Do you remember the Snickers ad campaign from 2009? They launched a successful ad campaign, with made-up words, and advertised just one of these words per taxicab in New York City, in a sign affixed to the cab’s roof. I thought it was brilliant. You would have discovered that Snickers was the cure for “hungerectomy,” and that the snack was “satisfectellent.”

I myself coined a special word when I debuted my bestselling book, The Globetrotter’s Get-Gorgeous Guide. Taking my cue from the word “fashionista,” I wanted to address all women who were beauty junkies. Hence my own new word: “beauty-ista.”

Here’s my favorite headline, which gets right to the point. The Onion used it in a story about Frito-Lay: “Fritolaysia Cuts Off Chiplomatic Relations with Snakistan.”

Smart Marketing: Christian Louboutin’s Red-Soled Shoes

I’ve blogged about this before, but it’s absolute genius that French shoe designer Christian Louboutin had the brainstorm to paint the soles of his shoe designs in a bright red color, to set them apart and to advertise them in a subtle way — without even any wording or message. If you ever watched Oprah before she took her show off the air, many times you would have noticed the soles of her expensive Louboutin shoes in the wide shots shown on TV. Before Louboutin and his smart marketing, everyone’s shoe soles were simply black or beige. But Louboutin took his shoes one step further, and was able to trademark the red soles as his brand – and his brand alone. Watch any of the late-night talk shows, and chances are, you will see a wealth of celebrity women wearing these famous scarlet-soled shoes that cost hundreds and hundreds of dollars. The red soles became his trademark, his gimmick, his logo, if you will. While I believe that such expensive shoes are yet another sign of wretched excess in this country, I do applaud this marketing. As a marketing expert who specializes in marketing for small business, and marketing solutions and marketing strategies, the use of color is smart indeed. After all, smart marketing and advertising is finding a new niche – and filling it.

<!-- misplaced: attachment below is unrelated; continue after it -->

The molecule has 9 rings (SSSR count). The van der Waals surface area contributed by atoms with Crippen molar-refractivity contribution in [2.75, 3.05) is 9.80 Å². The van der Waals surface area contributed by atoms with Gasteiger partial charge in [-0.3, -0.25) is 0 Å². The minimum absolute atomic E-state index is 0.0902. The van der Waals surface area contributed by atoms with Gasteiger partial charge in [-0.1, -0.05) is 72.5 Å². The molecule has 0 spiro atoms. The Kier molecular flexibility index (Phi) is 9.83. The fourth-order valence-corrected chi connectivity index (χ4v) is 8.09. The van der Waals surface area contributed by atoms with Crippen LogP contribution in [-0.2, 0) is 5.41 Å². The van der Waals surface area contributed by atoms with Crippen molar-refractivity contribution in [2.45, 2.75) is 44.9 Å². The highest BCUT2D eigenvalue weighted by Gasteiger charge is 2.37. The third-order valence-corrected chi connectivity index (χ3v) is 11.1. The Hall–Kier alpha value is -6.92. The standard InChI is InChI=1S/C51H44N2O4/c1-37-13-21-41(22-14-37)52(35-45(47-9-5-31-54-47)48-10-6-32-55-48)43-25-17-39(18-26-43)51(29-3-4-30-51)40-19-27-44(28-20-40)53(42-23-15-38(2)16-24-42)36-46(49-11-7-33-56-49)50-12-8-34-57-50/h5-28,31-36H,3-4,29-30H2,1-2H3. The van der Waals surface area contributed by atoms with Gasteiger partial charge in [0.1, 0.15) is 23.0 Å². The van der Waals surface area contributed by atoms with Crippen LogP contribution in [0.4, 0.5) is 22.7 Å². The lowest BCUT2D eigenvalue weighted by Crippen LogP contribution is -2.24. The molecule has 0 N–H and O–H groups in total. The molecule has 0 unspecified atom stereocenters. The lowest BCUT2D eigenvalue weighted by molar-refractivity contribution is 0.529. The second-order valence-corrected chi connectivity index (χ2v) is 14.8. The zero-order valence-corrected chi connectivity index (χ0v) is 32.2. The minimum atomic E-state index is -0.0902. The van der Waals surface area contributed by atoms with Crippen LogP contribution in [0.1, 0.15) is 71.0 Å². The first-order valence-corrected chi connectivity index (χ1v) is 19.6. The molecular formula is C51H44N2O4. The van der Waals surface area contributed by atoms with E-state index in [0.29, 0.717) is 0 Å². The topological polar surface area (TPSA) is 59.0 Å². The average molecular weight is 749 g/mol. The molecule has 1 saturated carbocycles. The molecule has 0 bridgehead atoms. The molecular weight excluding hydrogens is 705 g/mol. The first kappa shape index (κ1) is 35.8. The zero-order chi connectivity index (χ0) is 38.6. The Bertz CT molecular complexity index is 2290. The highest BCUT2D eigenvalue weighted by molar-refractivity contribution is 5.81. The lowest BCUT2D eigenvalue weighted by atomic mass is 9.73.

Recently, the U. S. Appeals Court in Manhattan overturned a lower-court decision, and they ruled that Louboutin’s red sole is in fact entitled to trademark protection. That means that no other shoe manufacturer can use the red sole as its marketing gimmick.
But how about someone else coming up with a trademark blue or canary-yellow sole? Or etching their product name on the sole itself? It reminds me of one of my favorite marketing techniques. It involved Vacation.com etching their name on the soles of flip-flop sandals, so that when people wore these sandals in the sand, the name Vacation.com was footprinted in the sand at beach resorts. Brilliant!

Want Fame? Market Yourself Like A Celebrity.

Need a good publicity stunt? Want to be treated like a celebrity? Maybe all you need to do is act just like a celebrity if you want to get the celebrity VIP treatment. It’s an off the wall marketing idea, but one that really works.

Brett Cohen, a 21-year old student at the State University of New York at NewPaltz, put that theory to the test on July 27, 2012, in New York City, right outside NBC’s Rockefeller Center Studios, and got some surprising results, which say a lot about our culture. Namely, that the cult of celebrity and fame drive our society, and drive our society wild with desire.

Here’s what Mr. Cohen did. He dressed in sharp clothes, got his hair done, wore sunglasses, and strolled out of the NBC Studios at 49th Street. He was greeted by “bodyguards” and “assistants” who he had hired to be his entourage. He also had hired photographers who pretended to be paparazzi. A crowd amassed, informed by the hired “assistants” and “paparazzi” that a “big star” was about to come out of the TV studios — but onlookers were never told who Mr. Cohen really was. That he wasn’t a celebrity, but was just a “poseur.”

People flocked to him in droves.

Said Cohen to The New York Daily News, “The idea was, ‘I bet if we walked through with bodyguards and photographers, people would go nuts.'” “And that’s exactly what happened.”

Crowds grew as Mr. Cohen continued on to Times Square, accompanied by his entourage; by the time the whole escapade was over, he had taken almost 300 photos with the onlookers.